Copper Horses is not what you might expect. If I told you it was a show about the photographer’s relationship with his dad, I’m guessing you wouldn’t count on seeing photographs of large hunks of metal, drill bits and machine innards? How about pictures of peas?
In the heat of the summer I met a hot and sticky film crew and drove from Bradford to Chesterfield. Inside an unassuming unit on an industrial estate we found Chris Harrison, the 16th Bradford Fellow in Photography.
He’d been there a few hours already and was deep in concentration. His large-format digital camera was set on a tripod pointing at what looked like an engine attached to a looming grey, featureless box. The radio was playing and an engineer worked away next to Chris on another huge machine with big, red and very tempting DO NOT TOUCH buttons. I tried really hard all day not to press them…
We set about trying to capture the sights and smells of the factory, but most importantly, the vast presence of this thing—the machine—the harsh, heavy, industrial metaphor for Chris’s witty, bright, intriguing, intimate story.
Chris is a really nice bloke to be around; he is personable, funny and tells a great tale. As far as I can tell, he takes after his dad, the inspiration behind the exhibition. The shoot on that hot summer day was to capture the central character in the story—the machine model his dad spent his whole working life operating.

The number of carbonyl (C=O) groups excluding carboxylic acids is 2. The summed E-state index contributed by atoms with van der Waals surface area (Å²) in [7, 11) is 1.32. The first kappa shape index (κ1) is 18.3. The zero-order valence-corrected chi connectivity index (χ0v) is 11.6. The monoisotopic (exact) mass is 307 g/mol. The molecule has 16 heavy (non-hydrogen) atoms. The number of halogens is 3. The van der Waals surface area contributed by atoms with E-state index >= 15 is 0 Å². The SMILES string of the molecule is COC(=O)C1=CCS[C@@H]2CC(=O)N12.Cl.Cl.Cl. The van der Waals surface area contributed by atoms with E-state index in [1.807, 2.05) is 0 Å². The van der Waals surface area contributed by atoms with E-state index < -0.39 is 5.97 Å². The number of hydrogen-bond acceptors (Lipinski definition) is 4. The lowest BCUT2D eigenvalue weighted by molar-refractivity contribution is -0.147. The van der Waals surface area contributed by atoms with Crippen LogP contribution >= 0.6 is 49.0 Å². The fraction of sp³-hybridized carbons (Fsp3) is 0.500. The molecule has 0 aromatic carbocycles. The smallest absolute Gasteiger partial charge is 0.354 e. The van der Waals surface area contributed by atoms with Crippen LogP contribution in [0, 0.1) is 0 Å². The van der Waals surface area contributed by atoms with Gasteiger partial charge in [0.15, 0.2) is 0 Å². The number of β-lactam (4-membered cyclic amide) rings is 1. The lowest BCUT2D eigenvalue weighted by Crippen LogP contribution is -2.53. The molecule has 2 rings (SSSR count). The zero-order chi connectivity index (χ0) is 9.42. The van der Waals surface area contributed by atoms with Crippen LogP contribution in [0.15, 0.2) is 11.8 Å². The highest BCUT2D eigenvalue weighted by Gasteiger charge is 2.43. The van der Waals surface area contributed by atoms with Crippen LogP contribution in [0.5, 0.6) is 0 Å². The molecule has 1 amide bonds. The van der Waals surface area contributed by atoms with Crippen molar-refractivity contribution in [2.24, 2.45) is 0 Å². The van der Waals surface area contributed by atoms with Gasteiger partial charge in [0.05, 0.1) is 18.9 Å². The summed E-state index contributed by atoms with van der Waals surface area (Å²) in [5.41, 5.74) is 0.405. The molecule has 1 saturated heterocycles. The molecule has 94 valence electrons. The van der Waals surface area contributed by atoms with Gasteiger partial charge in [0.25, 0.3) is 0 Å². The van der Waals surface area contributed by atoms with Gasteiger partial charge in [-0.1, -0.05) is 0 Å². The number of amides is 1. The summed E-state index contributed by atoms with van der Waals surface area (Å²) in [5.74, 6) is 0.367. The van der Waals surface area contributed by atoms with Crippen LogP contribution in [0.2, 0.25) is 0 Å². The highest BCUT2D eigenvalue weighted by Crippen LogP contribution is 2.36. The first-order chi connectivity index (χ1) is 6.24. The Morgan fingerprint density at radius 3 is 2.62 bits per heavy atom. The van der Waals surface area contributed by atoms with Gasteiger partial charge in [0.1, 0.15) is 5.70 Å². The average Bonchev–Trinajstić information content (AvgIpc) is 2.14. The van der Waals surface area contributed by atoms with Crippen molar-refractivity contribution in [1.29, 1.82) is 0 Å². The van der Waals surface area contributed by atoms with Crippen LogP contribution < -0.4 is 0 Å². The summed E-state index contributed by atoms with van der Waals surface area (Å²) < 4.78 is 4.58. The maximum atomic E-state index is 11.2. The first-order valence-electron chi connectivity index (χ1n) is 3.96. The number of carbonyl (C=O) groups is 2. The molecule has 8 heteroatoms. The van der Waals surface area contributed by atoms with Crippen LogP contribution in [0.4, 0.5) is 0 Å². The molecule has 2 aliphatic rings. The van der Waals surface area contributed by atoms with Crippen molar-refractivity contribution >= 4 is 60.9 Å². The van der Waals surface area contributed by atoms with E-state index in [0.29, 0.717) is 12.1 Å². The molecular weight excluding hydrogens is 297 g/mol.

Chris’s idea was to break down the machine in order to understand his dad a little better. I can relate to much of what Chris says, and I’d love to try and understand my own dad in a similar way,
“When you’re 8, everything’s great and dads are amazing people—if you’re lucky. I was lucky, my dad was amazing… As I’ve gotten older I realised that he was under an awful lot of pressure, because of the job.”
Chris’s experiences echo my own—I bet there are a million awful tales my dad has never told me about trying to keep our family together, or difficult days at work, but he’ll reminisce about the days when everything turned out okay in the end, or the times we all laughed about something for ages. Chris has represented the same kind of tall tales told by his dad in a series of still lives.
Instead of interrogating his dad about the harsher truths, Chris has interrogated the machine—the thing that made his dad tired, sweaty and quiet in the evenings; the thing that stopped him being the lively energetic dad he was on holidays.
I’ve got to know the project as Chris has shot it. I’ve seen the photographs come in and we (along with curator Brian Liddy) have worked together to shape them and their associated stories into an exhibition. It’s been a revealing and thoughtful process, but I haven’t always liked the images.
It took me a while to appreciate how pieces of machinery could portray such an emotional and personal story. Though when you look at the care and consideration that has gone into the shots—they are technically ‘as perfect as [Chris] can get them’ and you hear him talk about what he’s doing and why, it reveals itself. It’s lovely, it’s thoughtful, it’s touching, and it makes you feel as if you’re peeking through the living room door watching this man and his father bond.
I won’t tell you any more about the exhibition as you should come and experience it for yourself, but apparently Jack Harrison (Chris’s dad) is ‘chuffed’ with it. It’ll make you think about your own family relationships, I think—and wonder what you could do to show your appreciation.
Copper Horses by Chris Harrison opens on Friday 15 November 2013 and our free Breakfast with the Artist event takes place at 10.00. Chris will also be signing copies of his new book, I Belong Jarrow.